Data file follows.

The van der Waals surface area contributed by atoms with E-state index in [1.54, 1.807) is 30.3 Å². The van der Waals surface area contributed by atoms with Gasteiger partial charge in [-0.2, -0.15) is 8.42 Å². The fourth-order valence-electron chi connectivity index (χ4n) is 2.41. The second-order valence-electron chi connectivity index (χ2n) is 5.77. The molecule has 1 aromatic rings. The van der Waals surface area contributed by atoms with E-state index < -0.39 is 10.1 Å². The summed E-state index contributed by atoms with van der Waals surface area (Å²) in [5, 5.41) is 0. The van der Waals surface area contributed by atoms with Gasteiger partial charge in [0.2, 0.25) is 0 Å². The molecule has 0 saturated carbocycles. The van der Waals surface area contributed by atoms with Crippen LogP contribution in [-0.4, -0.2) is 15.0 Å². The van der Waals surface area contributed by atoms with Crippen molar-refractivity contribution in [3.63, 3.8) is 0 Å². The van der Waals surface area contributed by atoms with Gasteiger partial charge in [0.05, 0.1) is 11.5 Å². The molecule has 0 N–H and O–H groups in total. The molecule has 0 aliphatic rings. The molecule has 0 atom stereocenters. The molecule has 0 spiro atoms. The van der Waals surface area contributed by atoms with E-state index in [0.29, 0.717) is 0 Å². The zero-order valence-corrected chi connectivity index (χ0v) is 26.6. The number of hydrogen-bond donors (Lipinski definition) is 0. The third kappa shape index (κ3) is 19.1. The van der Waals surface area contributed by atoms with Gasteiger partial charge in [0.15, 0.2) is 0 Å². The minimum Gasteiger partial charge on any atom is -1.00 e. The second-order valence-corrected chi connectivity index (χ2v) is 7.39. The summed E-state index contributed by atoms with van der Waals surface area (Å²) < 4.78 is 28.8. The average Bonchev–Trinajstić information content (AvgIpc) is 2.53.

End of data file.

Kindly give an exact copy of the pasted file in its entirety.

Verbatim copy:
The van der Waals surface area contributed by atoms with E-state index in [1.54, 1.807) is 30.3 Å². The van der Waals surface area contributed by atoms with Gasteiger partial charge in [-0.2, -0.15) is 8.42 Å². The fourth-order valence-electron chi connectivity index (χ4n) is 2.41. The second-order valence-electron chi connectivity index (χ2n) is 5.77. The molecule has 1 aromatic rings. The van der Waals surface area contributed by atoms with E-state index < -0.39 is 10.1 Å². The summed E-state index contributed by atoms with van der Waals surface area (Å²) in [5, 5.41) is 0. The van der Waals surface area contributed by atoms with Gasteiger partial charge in [0.2, 0.25) is 0 Å². The molecule has 0 saturated carbocycles. The van der Waals surface area contributed by atoms with Crippen LogP contribution in [-0.4, -0.2) is 15.0 Å². The van der Waals surface area contributed by atoms with Crippen molar-refractivity contribution in [3.63, 3.8) is 0 Å². The van der Waals surface area contributed by atoms with Gasteiger partial charge in [0.05, 0.1) is 11.5 Å². The molecule has 0 N–H and O–H groups in total. The molecule has 0 aliphatic rings. The molecule has 0 atom stereocenters. The molecule has 0 spiro atoms. The van der Waals surface area contributed by atoms with E-state index in [0.29, 0.717) is 0 Å². The zero-order valence-corrected chi connectivity index (χ0v) is 26.6. The number of hydrogen-bond donors (Lipinski definition) is 0. The third kappa shape index (κ3) is 19.1. The van der Waals surface area contributed by atoms with Gasteiger partial charge in [0.15, 0.2) is 0 Å². The minimum Gasteiger partial charge on any atom is -1.00 e. The second-order valence-corrected chi connectivity index (χ2v) is 7.39. The summed E-state index contributed by atoms with van der Waals surface area (Å²) < 4.78 is 28.8. The average Bonchev–Trinajstić information content (AvgIpc) is 2.53.